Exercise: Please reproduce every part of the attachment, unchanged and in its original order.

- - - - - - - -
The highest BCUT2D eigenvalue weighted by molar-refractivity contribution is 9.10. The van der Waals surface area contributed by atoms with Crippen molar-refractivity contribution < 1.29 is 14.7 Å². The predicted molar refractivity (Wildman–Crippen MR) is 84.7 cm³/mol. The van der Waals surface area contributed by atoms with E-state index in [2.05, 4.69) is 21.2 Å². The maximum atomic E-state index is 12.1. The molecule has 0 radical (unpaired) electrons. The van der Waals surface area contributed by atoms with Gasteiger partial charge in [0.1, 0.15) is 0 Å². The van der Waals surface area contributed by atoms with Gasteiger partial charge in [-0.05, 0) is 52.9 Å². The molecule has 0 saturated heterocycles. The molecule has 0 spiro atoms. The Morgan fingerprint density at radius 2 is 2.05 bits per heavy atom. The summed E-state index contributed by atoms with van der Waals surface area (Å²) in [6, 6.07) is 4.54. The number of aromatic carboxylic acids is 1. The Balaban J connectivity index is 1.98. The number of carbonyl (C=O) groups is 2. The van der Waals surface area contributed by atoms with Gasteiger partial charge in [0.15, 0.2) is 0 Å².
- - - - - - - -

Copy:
The highest BCUT2D eigenvalue weighted by molar-refractivity contribution is 9.10. The van der Waals surface area contributed by atoms with Crippen molar-refractivity contribution < 1.29 is 14.7 Å². The predicted molar refractivity (Wildman–Crippen MR) is 84.7 cm³/mol. The van der Waals surface area contributed by atoms with E-state index in [2.05, 4.69) is 21.2 Å². The maximum atomic E-state index is 12.1. The molecule has 0 radical (unpaired) electrons. The van der Waals surface area contributed by atoms with Gasteiger partial charge in [0.1, 0.15) is 0 Å². The van der Waals surface area contributed by atoms with Gasteiger partial charge in [-0.05, 0) is 52.9 Å². The molecule has 0 saturated heterocycles. The molecule has 0 spiro atoms. The Morgan fingerprint density at radius 2 is 2.05 bits per heavy atom. The summed E-state index contributed by atoms with van der Waals surface area (Å²) in [6, 6.07) is 4.54. The number of aromatic carboxylic acids is 1. The Balaban J connectivity index is 1.98. The number of carbonyl (C=O) groups is 2. The van der Waals surface area contributed by atoms with Gasteiger partial charge in [0.15, 0.2) is 0 Å².